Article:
If you went to business school you probably had classes on marketing, advertising, and public relations. And now that you’re in the real world working as a business owner or executive, you may struggle (like many of us) to identify meaningful differences between them.

The lines that separate marketing, PR, and advertising have always been murky. In the digital age, they are often blurry to the point of being indistinguishable. Still, you should have aspects of each in your promotional campaigns. And, it’s not unusual for new clients to ask us about them when we are in the process of helping them to plan future budgets, schedules, and activities.

With that in mind, how is public relations different from marketing or advertising? Let’s look at a few broad themes and specifics…

Advertising is All About Generating Sales

Advertising, in its many forms, involves paying for space to generate sales, leads, and other conversions. This is the billboard that’s designed to get you to pull over to buy a doughnut, or the ad in a magazine that creates interest in a perfume around Valentine’s Day.

While some advertising is structured more towards awareness than actual sales, the core goal of running an ad campaign is to improve revenue growth. Extending a brand is just a positive or secondary side effect.

Marketing Builds Interest and Awareness

Marketing and advertising are closely related, but the focus is slightly different. While you use advertising to take advantage of viewership in places where you can’t control, marketing campaigns are usually structured in different mediums. For instance, blogging and search engine optimization bring potential customers to you and create leads. It’s a pull instead of a push.

In today’s world, marketing and advertising are sometimes used almost interchangeably. Many business owners and agency executives would consider advertising to be a subset of marketing. That’s a completely reasonable point of view. The distinctions aren’t all that important so long as you know what you’re trying to accomplish.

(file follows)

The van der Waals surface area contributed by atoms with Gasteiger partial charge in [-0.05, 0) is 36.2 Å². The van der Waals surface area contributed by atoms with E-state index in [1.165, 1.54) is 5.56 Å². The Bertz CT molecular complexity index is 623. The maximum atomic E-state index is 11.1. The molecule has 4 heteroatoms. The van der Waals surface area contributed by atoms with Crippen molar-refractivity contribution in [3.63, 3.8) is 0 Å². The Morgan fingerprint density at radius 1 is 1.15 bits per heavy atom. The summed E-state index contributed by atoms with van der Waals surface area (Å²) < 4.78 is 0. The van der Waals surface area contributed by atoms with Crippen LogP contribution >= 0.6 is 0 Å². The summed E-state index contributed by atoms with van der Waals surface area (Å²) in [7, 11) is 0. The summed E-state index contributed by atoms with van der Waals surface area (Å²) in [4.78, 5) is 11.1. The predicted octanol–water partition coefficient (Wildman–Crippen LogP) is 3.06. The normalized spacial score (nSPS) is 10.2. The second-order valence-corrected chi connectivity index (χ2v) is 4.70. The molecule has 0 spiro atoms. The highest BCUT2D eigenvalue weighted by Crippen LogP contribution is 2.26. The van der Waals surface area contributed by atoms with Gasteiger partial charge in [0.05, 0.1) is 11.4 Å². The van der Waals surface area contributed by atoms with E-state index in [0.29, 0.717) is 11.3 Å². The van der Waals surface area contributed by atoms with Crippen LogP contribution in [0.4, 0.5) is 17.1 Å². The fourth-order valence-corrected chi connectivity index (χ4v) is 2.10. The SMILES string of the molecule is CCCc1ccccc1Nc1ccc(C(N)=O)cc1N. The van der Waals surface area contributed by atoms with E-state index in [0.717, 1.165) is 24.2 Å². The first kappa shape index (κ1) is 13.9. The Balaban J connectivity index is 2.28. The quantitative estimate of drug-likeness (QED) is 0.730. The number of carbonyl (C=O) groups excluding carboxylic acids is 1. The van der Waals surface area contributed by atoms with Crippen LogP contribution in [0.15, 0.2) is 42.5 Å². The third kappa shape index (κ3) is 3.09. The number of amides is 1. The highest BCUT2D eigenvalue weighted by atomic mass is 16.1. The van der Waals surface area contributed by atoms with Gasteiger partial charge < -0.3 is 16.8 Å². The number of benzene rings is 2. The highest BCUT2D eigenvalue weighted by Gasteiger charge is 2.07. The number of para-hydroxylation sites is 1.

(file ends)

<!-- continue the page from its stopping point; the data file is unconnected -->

Public Relations is Used to Create and Change Impressions

Finally we get to public relations, which often gets overlooked in the online marketing mix. In most cases, PR isn’t designed to sell products or services directly. Instead, the goal is changing minds or shaping opinions.

Imagine for a moment that you are the head of a small bank. You might use advertising to bring in new customers for a special kind of savings account your firm offers. Marketing could be implemented to make current clients aware of the program and to get them to schedule appointments. Your public relations goal could be to show all the good things your bank has done in the community, thereby raising your profile and increasing the effectiveness of the other two campaigns.

That’s really the point of all of this. Knowing the distinctions between advertising, marketing, and public relations can be helpful when you’re trying to set goals and targets. However, in the end it’s important that you cover all your bases because each activity should make the others just a little more powerful and effective.

Want to Work with a Marketing Agency That Can Do It All?

What clients love most about Biondo Creative in Philadelphia isn’t our award-winning creative work – it’s the fact that we help them take dozens of concepts, skills, and focus areas together, turning them into cohesive action plans. In other words, we make sure their bases are covered without charging huge fees or requiring big commitments.

If you want to see what it’s like to work with a creative team that does it all and puts your success first, then contact us today for a free consultation.